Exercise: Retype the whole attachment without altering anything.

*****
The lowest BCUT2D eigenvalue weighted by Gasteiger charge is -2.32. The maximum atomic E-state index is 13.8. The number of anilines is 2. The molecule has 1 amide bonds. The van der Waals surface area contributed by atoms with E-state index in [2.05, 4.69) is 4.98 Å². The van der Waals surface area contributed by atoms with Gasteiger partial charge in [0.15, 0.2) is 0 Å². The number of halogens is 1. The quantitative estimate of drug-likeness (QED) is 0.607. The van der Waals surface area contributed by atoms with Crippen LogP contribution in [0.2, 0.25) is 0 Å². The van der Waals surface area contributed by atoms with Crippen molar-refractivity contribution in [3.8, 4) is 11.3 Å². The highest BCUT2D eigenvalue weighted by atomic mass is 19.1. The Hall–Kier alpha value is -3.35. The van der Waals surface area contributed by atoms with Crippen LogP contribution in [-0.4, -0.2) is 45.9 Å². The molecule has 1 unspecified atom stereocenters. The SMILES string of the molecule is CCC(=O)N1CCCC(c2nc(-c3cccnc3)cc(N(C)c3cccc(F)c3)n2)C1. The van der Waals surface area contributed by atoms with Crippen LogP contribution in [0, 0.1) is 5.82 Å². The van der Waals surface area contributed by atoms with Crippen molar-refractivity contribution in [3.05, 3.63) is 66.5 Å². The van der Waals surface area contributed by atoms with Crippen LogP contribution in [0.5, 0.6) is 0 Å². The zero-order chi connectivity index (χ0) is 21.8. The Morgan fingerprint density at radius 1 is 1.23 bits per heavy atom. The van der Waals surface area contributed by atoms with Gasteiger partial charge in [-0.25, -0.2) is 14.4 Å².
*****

The lowest BCUT2D eigenvalue weighted by Gasteiger charge is -2.32. The maximum atomic E-state index is 13.8. The number of anilines is 2. The molecule has 1 amide bonds. The van der Waals surface area contributed by atoms with E-state index in [2.05, 4.69) is 4.98 Å². The van der Waals surface area contributed by atoms with Gasteiger partial charge in [0.15, 0.2) is 0 Å². The number of halogens is 1. The quantitative estimate of drug-likeness (QED) is 0.607. The van der Waals surface area contributed by atoms with Crippen LogP contribution in [0.2, 0.25) is 0 Å². The van der Waals surface area contributed by atoms with Crippen molar-refractivity contribution in [3.8, 4) is 11.3 Å². The highest BCUT2D eigenvalue weighted by atomic mass is 19.1. The Hall–Kier alpha value is -3.35. The van der Waals surface area contributed by atoms with Crippen LogP contribution in [-0.4, -0.2) is 45.9 Å². The molecule has 1 unspecified atom stereocenters. The SMILES string of the molecule is CCC(=O)N1CCCC(c2nc(-c3cccnc3)cc(N(C)c3cccc(F)c3)n2)C1. The van der Waals surface area contributed by atoms with Crippen LogP contribution in [0, 0.1) is 5.82 Å². The van der Waals surface area contributed by atoms with Crippen molar-refractivity contribution in [3.05, 3.63) is 66.5 Å². The van der Waals surface area contributed by atoms with Crippen LogP contribution in [0.5, 0.6) is 0 Å². The zero-order chi connectivity index (χ0) is 21.8. The Morgan fingerprint density at radius 1 is 1.23 bits per heavy atom. The van der Waals surface area contributed by atoms with Gasteiger partial charge in [-0.25, -0.2) is 14.4 Å².